ODYSSEY trial finds dolutegravir-based HIV treatment is better for babies
19 Jul 2021
The anti-HIV drug dolutegravir, given in combination with other anti-HIV drugs, improves outcomes for babies and young children living with HIV, compared to standard anti-HIV treatment combinations. This is according to results from the ODYSSEY trial ‘baby cohort’ that were presented at the International AIDS Society meeting yesterday.
This is consistent with previous results from older children the ODYSSEY trial, which showed that dolutegravir-based treatment combinations were better than other anti-HIV treatments for children weighing at least 14kg.
Dolutegravir has a number of potential advantages, including:
- Few drug-to-drug interactions, making it easier to use when treating people need treatment for other conditions such as tuberculosis
- High potency at a low milligram dose, meaning tablets can be small
- High genetic barrier to resistance
- Low cost
Trials of dolutegravir in combination treatments in adults with HIV have shown that it is as good as or better than other drugs. ODYSSEY is the first trial to look at whether treatment combinations based on dolutegravir are effective and safe for children living with HIV. Children who joined the trial were from clinical centres in several countries in Africa, Asia and Europe. They were randomly allocated to receive either the current standard treatment combination, or one that included dolutegravir.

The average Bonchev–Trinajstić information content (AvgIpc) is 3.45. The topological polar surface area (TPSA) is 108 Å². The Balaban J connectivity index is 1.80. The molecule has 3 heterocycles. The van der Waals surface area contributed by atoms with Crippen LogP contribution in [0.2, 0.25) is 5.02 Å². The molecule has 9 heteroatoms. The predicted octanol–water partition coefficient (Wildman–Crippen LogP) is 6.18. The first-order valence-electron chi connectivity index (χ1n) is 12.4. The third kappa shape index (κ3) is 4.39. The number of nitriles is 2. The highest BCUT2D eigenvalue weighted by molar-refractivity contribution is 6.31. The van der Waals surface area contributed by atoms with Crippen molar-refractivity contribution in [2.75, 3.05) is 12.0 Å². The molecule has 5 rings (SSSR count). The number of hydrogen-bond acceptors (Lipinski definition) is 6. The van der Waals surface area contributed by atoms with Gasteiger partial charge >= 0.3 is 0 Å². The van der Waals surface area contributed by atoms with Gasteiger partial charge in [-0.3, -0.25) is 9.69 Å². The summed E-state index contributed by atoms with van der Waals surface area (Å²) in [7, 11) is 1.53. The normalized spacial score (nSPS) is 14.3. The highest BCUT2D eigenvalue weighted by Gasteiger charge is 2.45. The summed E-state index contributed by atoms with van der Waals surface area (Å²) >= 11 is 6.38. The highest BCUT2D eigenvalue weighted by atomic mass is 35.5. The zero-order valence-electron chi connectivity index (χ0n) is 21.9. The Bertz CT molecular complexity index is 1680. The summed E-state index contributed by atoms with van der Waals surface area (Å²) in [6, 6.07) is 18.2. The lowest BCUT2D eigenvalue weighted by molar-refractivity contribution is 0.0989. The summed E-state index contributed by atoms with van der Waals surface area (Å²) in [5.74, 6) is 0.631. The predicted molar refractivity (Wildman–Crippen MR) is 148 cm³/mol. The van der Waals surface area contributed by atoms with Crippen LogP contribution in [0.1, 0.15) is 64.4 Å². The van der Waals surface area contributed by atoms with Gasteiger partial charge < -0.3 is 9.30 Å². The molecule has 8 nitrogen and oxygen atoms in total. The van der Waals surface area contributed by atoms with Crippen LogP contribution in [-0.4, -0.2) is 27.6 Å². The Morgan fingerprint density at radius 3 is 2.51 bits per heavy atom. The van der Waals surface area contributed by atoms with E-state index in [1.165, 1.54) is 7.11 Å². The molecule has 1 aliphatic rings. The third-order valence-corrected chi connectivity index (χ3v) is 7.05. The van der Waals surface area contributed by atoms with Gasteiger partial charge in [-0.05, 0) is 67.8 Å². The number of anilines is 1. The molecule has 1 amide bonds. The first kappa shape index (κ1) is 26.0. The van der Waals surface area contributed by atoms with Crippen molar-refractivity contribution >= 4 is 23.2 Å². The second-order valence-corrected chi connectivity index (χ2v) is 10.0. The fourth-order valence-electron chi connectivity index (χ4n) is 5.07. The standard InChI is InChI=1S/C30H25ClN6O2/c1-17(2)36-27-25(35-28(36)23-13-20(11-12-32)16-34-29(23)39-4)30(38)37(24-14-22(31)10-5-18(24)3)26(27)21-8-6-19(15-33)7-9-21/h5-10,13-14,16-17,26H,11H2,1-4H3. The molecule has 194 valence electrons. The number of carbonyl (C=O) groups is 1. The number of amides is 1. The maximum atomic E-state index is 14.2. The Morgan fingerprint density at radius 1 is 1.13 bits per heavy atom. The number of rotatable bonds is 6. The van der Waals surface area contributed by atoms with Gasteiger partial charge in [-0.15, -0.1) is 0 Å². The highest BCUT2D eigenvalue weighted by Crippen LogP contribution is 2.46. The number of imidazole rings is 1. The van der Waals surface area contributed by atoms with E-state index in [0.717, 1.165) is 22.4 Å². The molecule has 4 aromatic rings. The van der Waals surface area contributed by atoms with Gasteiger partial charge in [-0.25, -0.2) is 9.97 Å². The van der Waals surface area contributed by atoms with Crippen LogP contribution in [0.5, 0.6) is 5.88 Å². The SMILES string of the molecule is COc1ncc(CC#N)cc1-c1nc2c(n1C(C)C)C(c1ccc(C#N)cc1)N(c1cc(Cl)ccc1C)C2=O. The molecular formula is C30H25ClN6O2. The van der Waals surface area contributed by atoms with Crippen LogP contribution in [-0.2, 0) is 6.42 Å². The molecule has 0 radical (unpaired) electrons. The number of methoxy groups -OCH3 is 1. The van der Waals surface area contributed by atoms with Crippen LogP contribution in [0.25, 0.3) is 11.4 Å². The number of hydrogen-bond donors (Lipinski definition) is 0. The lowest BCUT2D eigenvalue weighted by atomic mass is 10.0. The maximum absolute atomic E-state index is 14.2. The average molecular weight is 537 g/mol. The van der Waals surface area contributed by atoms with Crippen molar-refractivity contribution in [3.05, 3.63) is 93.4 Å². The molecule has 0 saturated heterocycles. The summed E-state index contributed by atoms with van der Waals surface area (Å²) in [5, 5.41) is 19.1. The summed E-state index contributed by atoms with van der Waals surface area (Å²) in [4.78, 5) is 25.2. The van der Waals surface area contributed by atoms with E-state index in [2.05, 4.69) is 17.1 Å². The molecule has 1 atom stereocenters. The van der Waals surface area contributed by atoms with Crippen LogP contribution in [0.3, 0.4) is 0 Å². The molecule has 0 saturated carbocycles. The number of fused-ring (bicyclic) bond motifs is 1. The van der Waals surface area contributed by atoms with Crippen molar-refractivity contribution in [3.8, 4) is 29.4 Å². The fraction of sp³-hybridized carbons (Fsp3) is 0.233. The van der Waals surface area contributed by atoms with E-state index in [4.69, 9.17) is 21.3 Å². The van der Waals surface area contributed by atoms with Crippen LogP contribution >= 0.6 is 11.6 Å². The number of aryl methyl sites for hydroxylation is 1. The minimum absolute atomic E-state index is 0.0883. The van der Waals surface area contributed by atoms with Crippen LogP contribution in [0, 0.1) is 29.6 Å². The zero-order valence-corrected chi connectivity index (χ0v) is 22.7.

The results presented yesterday were from 85 children weighing <14kg from Uganda, Zimbabwe and South Africa. Innovative methodology was used to allow information from the older children (previously presented) to also be taken into account in the analysis.
The results showed children on dolutegravir-based treatment were more likely to keep their virus suppressed than those on standard treatment.
ODYSSEY has already had an impact, with data from the trial contributing to regulators approving a 5mg dispersible tablet for young children in both USA (FDA), Europe (EMA) and other countries.
These latest results strongly support latest WHO guidelines, which recommend dolutegravir-based treatment as the first choice for all children over 4 weeks of age living with HIV.
The ODYSSEY trial was sponsored by the Penta Foundation, and coordinated by the MRC Clinical Trials Unit at UCL, as well as INSERM, PHPT and HIV-NAT. 89% children in this global trial were enrolled from Africa, including all the children in the ‘baby cohort’ of young children <14kg. It was funded by ViiV Healthcare and the PENTA Foundation.